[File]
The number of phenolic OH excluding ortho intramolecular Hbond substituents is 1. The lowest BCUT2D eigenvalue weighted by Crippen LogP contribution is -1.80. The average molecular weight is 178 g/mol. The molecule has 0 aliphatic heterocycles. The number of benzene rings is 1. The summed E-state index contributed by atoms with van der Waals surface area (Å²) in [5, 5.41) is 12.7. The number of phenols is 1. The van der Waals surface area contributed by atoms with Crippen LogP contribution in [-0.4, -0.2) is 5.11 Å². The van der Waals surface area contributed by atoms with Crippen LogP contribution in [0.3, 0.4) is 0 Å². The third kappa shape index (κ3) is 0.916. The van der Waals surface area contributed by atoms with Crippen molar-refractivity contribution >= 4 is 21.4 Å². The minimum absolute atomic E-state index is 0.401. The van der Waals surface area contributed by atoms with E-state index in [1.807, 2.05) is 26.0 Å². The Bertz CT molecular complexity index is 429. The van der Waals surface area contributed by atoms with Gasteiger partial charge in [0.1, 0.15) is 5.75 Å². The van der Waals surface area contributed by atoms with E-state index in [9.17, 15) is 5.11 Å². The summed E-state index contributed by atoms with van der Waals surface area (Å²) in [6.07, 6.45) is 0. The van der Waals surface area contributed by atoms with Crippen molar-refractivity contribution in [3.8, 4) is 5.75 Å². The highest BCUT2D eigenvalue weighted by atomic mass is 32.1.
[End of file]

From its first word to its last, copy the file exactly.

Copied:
The number of phenolic OH excluding ortho intramolecular Hbond substituents is 1. The lowest BCUT2D eigenvalue weighted by Crippen LogP contribution is -1.80. The average molecular weight is 178 g/mol. The molecule has 0 aliphatic heterocycles. The number of benzene rings is 1. The summed E-state index contributed by atoms with van der Waals surface area (Å²) in [5, 5.41) is 12.7. The number of phenols is 1. The van der Waals surface area contributed by atoms with Crippen LogP contribution in [-0.4, -0.2) is 5.11 Å². The van der Waals surface area contributed by atoms with Crippen LogP contribution in [0.3, 0.4) is 0 Å². The third kappa shape index (κ3) is 0.916. The van der Waals surface area contributed by atoms with Crippen molar-refractivity contribution >= 4 is 21.4 Å². The minimum absolute atomic E-state index is 0.401. The van der Waals surface area contributed by atoms with E-state index in [1.807, 2.05) is 26.0 Å². The Bertz CT molecular complexity index is 429. The van der Waals surface area contributed by atoms with Gasteiger partial charge in [0.1, 0.15) is 5.75 Å². The van der Waals surface area contributed by atoms with E-state index in [9.17, 15) is 5.11 Å². The summed E-state index contributed by atoms with van der Waals surface area (Å²) in [6.07, 6.45) is 0. The van der Waals surface area contributed by atoms with Crippen molar-refractivity contribution in [3.8, 4) is 5.75 Å². The highest BCUT2D eigenvalue weighted by atomic mass is 32.1.